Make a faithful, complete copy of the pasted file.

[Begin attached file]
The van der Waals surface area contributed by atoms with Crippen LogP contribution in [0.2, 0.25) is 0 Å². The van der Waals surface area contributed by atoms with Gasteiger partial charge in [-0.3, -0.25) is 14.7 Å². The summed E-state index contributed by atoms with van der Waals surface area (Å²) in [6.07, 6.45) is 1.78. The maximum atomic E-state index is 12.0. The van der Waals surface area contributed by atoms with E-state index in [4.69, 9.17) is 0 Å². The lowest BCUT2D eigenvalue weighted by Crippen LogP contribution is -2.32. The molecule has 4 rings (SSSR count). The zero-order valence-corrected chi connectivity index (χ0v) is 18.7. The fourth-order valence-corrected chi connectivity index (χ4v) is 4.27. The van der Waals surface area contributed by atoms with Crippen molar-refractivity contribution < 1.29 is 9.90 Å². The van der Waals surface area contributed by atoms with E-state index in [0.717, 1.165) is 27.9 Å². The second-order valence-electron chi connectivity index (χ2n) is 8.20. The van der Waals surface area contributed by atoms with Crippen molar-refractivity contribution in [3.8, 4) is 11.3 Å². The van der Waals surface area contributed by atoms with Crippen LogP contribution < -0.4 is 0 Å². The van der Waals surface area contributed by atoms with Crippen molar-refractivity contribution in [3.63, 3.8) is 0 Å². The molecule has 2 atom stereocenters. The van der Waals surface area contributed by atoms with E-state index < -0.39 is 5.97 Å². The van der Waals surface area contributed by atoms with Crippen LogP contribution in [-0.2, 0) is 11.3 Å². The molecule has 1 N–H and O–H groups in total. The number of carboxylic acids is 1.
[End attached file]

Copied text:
The van der Waals surface area contributed by atoms with Crippen LogP contribution in [0.2, 0.25) is 0 Å². The van der Waals surface area contributed by atoms with Gasteiger partial charge in [-0.3, -0.25) is 14.7 Å². The summed E-state index contributed by atoms with van der Waals surface area (Å²) in [6.07, 6.45) is 1.78. The maximum atomic E-state index is 12.0. The van der Waals surface area contributed by atoms with E-state index in [4.69, 9.17) is 0 Å². The lowest BCUT2D eigenvalue weighted by Crippen LogP contribution is -2.32. The molecule has 4 rings (SSSR count). The zero-order valence-corrected chi connectivity index (χ0v) is 18.7. The fourth-order valence-corrected chi connectivity index (χ4v) is 4.27. The van der Waals surface area contributed by atoms with Crippen molar-refractivity contribution < 1.29 is 9.90 Å². The van der Waals surface area contributed by atoms with E-state index in [0.717, 1.165) is 27.9 Å². The second-order valence-electron chi connectivity index (χ2n) is 8.20. The van der Waals surface area contributed by atoms with Crippen molar-refractivity contribution in [3.8, 4) is 11.3 Å². The van der Waals surface area contributed by atoms with Crippen LogP contribution < -0.4 is 0 Å². The van der Waals surface area contributed by atoms with Crippen molar-refractivity contribution in [3.63, 3.8) is 0 Å². The molecule has 2 atom stereocenters. The van der Waals surface area contributed by atoms with E-state index < -0.39 is 5.97 Å². The van der Waals surface area contributed by atoms with Crippen LogP contribution in [-0.2, 0) is 11.3 Å². The molecule has 1 N–H and O–H groups in total. The number of carboxylic acids is 1.